In that regard there is an interesting paper at http://www.project-bridge.eu/datoteke/Actions2012/BRIDGE-ANALYSIS%20OF%20THE%20EU-UKRAINE%20RELATIONS.pdf. Denys Kuzmin and Iryna Maksymenko wrote an interesting piece in 2012. Not sure how much I can agree with (as I was never an economic), but it reads like this is all about a possible future for the Ukraine, not about keeping the EEC alive. That side is getting less and less likely, as we see the growing influence from Nigel Farage, Marie Le-Penn, Bernd Lucke and Geert Wilders in their respective governments. Whatever will happen after that will have long term consequences for all the EEC players, even though many ignore these dangers, the dangers will not go away any day soon because that is the consequence of a weak economy, the people choose and currently they are very afraid for their personal futures. So is Ukraine better off with Russia or with the EEC? I actually have no idea, but consider that Russian Commerce is currently buying up commerce all over Europe like for example the Dutch Jeweller ‘Siebel’. The chips are not just changing hands, they are now moving out of local owner’s hands into the hands of foreign corporations. I am not talking about the big boys, they have been in some international hands for a long time, we are now talking about smaller shops where all the moms and pops go.  Consider that these places are no longer held by some oil sheik (like large portions of London), or certain American multi-national groups. Now Russian companies are moving in (through legal methods) and taking control. Who would have guessed this event 10 years ago? Perhaps it is time to ignore these high boasting Wall Street analysts, it is time for actual data, not have baked forecasts to take control of budget goals and government expenditures.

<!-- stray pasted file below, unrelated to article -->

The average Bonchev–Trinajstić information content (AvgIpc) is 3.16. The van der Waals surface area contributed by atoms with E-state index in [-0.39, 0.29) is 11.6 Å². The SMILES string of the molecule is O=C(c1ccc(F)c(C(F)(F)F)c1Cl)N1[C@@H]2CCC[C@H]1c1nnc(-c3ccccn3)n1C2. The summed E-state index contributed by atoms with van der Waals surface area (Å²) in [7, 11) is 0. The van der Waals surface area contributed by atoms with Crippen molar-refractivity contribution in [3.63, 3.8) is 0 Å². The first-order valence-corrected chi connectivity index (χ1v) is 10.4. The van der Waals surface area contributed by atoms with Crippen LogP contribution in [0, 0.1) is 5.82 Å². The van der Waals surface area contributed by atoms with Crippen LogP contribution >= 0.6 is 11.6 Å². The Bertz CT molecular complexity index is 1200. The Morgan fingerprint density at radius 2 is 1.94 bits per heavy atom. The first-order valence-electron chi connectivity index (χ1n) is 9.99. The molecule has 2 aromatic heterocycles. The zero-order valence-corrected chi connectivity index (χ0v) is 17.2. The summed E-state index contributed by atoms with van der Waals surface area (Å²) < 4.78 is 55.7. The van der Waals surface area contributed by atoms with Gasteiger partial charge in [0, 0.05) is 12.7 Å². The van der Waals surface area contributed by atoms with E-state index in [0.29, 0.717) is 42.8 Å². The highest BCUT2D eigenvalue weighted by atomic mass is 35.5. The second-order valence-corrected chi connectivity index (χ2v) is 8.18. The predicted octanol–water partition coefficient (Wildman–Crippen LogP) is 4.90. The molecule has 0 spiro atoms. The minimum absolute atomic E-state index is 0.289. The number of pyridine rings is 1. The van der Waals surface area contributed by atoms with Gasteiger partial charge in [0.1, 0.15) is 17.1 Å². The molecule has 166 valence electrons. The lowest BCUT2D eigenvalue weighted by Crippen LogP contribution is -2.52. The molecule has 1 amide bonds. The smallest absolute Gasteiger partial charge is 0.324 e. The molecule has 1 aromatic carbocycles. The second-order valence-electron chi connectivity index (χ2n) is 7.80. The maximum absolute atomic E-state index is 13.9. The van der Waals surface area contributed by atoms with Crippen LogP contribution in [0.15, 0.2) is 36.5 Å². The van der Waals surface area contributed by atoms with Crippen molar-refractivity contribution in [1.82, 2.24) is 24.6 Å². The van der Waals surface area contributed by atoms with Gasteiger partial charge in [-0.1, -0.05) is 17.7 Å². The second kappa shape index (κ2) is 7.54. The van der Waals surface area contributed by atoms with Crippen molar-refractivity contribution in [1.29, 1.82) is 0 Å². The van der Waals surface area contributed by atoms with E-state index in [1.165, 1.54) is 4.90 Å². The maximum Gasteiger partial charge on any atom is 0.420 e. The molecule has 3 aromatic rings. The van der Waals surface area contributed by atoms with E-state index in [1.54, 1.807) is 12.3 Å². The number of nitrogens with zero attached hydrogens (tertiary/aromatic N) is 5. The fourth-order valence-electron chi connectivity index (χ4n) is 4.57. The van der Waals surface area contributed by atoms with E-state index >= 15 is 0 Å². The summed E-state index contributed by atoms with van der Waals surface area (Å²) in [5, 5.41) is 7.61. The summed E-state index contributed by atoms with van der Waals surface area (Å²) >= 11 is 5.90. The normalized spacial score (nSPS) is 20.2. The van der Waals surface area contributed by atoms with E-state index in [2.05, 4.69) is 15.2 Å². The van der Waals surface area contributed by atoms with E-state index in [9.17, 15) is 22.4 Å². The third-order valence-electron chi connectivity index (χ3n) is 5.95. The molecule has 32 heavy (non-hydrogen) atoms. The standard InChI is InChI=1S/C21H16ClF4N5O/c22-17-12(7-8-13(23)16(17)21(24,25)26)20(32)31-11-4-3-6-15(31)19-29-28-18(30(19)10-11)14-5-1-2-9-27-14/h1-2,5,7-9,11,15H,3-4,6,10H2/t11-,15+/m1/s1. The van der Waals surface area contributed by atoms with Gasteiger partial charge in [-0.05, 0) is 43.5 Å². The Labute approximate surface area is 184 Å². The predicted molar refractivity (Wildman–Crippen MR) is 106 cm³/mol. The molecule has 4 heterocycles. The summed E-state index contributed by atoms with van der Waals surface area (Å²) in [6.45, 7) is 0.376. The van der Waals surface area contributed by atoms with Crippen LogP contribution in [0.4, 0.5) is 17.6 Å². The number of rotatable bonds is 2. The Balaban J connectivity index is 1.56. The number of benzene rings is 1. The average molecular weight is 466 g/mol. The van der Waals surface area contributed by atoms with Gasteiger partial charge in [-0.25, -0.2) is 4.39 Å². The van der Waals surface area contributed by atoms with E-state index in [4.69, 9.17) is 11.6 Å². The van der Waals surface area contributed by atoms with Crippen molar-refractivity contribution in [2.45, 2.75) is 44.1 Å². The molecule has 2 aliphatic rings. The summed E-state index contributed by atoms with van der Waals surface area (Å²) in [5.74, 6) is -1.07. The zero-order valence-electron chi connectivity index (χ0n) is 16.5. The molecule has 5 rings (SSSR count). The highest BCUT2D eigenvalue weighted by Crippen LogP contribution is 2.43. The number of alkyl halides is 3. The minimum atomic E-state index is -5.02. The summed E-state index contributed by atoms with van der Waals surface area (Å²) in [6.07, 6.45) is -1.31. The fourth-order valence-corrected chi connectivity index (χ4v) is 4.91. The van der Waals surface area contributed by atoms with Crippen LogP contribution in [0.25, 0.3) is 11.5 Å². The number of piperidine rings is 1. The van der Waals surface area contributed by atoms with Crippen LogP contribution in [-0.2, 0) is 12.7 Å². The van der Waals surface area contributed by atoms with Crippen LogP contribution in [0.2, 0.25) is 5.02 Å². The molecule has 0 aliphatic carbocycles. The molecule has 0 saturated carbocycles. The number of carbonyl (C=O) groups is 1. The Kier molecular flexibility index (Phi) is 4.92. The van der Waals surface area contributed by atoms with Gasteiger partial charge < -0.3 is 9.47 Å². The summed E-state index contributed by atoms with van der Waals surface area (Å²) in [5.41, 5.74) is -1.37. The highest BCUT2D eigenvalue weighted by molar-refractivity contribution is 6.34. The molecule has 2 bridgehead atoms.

For those wondering about the hot air reference in the title, this is a reference to the windy city of Chicago. The windy city was not about the fresh Canadian air, but about their politicians (filled with hot air). The escalating issue as they are shown in the Ukraine is now in my view all about politicians and spokespeople. For the last 8 years politicians sat on their hands and spokespeople did whatever they could to divert the eyes of politicians, politicians for governments, spokespeople for economic interested parties. If you doubt my words then look at Darfur, Bagdad, Nigeria and Syria, all colossal failures. The politicians failed, grabbing for some ‘sanction solution’ that has never actually worked. Now their credibility of strength is gone. Big Business has been pushing for the lowest and cheapest option for so long; it has made the rich richer, the poor with less, whilst the rich avoid taxation by the billions and after half a decade they are still not dealt with, whilst many taxation coffers are less than empty. Consider the words of Mariana Chilton, an associate professor at Drexel University’s School of Public Health: “If they wanted to address poverty and hunger in this country, then they would pay a living wage, and they would make sure that their workers had good benefits and good family leave for when families have children, etcetera” (at http://www.theguardian.com/sustainable-business/business-solution-war-on-poverty-lyndon-johnson)